NATO military intervention, then, would likely provoke more nuclear escalation. In such an instance, the alliance could find itself facing the strategy it planned to use during the Cold War under Russia’s nuclear crosshairs, not the other way around.

With these escalation dynamics in mind, the U.S. and its allies need to start thinking about ending the conventional war in Ukraine rather than prolonging it. Like it or not, Putin sees this as a high-stakes conflict. Russia’s inability to win a conventional war could cause it to rely on nuclear weapons to achieve its aims.

Although it is in U.S. interests to protect Ukraine’s sovereignty, the greater American interest is in preventing a wider and longer war. Now is the time for the U.S. to start thinking about creating offramps to terminate the war and balance these interests. This might require Washington to limit Kyiv’s war aims.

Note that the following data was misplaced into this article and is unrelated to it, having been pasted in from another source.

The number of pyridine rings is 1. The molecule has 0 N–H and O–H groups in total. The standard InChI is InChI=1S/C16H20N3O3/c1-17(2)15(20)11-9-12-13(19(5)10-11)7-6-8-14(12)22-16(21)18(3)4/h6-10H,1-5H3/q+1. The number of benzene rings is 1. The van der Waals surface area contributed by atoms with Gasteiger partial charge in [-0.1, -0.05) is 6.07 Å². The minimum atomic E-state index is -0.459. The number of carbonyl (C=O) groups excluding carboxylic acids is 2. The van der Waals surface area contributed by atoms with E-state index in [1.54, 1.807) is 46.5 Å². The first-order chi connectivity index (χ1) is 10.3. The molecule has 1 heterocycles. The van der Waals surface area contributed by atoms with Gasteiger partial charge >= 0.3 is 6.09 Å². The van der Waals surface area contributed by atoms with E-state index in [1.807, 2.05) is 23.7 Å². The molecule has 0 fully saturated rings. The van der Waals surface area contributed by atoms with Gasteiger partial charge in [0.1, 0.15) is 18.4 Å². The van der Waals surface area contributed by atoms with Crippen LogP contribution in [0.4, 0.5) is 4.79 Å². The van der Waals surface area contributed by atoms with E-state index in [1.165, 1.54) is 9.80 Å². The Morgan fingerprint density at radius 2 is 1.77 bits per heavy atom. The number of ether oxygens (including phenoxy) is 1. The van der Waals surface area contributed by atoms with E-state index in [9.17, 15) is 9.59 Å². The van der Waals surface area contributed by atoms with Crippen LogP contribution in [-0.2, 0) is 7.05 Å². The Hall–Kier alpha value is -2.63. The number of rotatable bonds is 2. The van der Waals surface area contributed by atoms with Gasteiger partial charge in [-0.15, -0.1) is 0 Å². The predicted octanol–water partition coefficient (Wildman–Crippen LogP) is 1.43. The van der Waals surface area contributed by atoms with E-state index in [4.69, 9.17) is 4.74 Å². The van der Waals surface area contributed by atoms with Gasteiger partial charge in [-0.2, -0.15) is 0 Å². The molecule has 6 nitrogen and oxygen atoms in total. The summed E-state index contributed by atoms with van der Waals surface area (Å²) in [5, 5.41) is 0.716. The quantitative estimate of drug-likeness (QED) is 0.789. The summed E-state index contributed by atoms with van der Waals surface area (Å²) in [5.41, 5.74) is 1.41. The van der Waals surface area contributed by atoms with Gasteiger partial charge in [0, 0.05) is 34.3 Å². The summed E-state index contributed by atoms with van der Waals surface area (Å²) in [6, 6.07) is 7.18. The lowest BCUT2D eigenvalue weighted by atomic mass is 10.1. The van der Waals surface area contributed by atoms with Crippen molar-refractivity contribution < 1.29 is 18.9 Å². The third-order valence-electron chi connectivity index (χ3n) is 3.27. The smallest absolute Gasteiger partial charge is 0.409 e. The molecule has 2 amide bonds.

It would not be the first time American policymakers pressured partners against taking actions that might cause a war to escalate.

Sometimes we need to choose between the lesser of two evils.

Only subscribers are eligible to post comments. Please subscribe or login first for digital access. Here’s why.

Use the form below to reset your password. When you've submitted your account email, we will send an email with a reset code.